Ira Bernstein

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Ira Bernstein performing in 2008

Ira Bernstein (b. Malverne, New York, 1959) is a dancer and teacher in the United States who specializes in traditional American dance forms such as Appalachian-style clogging, flatfoot dancing, tap dance, and step dancing. He is considered an authority on clogging, and the leading figure in this dance style.[1][2] He calls himself a "percussive step dancer who specializes in Appalachian flatfooting," and also dances Green Grass style Appalachian clogging,[3] English clogging, French-Canadian step dancing, Irish step dancing, and South African gumboot dancing.

Background and career[edit]

Bernstein was born and grew up in Malverne, New York, a suburb of New York City. Three of his four grandparents were of Russian and Polish Ashkenazic descent, and immigrated to the United States through Ellis Island around 1900. The fourth, his maternal grandfather, was born in Harlem, New York and was of German descent.

He attended the University of Pennsylvania from 1977 to 1981. It was there, in 1978, that he first became interested in traditional American dance and music.[4] He is also an old-time fiddler, having also taken up the instrument while at the University of Pennsylvania. In 1981 he received a B.A. degree in the Biological Basis of Behavior, Summa Cum Laude with Honors, Phi Beta Kappa and University Scholars. He was accepted into a joint Ph.D./DVM program but turned it down to pursue a career in dance.

Following his graduation, he lived in Marlboro, Vermont, where he apprenticed with Anthony Barrand, a specialist in English clog dancing and Morris dancing. Barrand was a mentor to Bernstein and exposed him to English, Irish, and Canadian clog and step dancing. He gave Bernstein private lessons in traditional English dance styles, and gave him unlimited access to his film archive. Bernstein then lived in the Washington, D.C./Baltimore, Maryland/Annapolis, Maryland area in 1983 and 1984, while performing with Fiddle Puppets. In 1985 he moved back to Malverne, New York to study tap dancing with Sandman Sims, for which he received a National Endowment for the Arts Apprentice Fellowship grant. He moved to Asheville, North Carolina in 1996.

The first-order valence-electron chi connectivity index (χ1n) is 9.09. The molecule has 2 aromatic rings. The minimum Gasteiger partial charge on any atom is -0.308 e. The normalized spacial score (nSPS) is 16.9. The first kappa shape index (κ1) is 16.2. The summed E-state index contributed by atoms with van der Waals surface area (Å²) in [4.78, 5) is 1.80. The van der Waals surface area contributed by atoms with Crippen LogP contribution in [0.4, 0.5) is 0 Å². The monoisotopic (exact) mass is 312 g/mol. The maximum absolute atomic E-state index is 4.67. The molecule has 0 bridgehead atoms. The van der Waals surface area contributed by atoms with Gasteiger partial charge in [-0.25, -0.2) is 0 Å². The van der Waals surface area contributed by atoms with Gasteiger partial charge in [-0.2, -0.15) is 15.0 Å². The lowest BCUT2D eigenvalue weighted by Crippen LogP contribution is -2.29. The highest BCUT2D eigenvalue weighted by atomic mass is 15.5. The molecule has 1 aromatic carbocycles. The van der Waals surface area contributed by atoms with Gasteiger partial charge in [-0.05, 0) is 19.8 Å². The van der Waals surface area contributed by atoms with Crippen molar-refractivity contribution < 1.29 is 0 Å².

Bernstein has performed throughout the United States, and toured in Canada, Europe, the Middle East, Turkey, and Japan.[5] He directs the Ten Toe Percussion Ensemble, a group of step dance soloists, and has been a member of the Mill Creek Cloggers, Fiddle Puppets, Marlboro Morris and Sword, American Tap Dance Orchestra, and The Vanaver Caravan. He was a guest soloist with Rhythm in Shoes and was the lead soloist in the show Rhythms of the Celts, which ran for six weeks at the Waterfront Theatre in Belfast. He has frequently performed with the old-time musician Riley Baugus, with the duo show Appalachian Roots.[6] He was the co-creator and co-artistic director of Mountain Legacy, a large-scale stage show of Appalachian clogging and related percussive step dance styles. The show, which was advertised as "America's response to Riverdance!", had a successful, weekend run at the Diana Wortham Theatre in Asheville.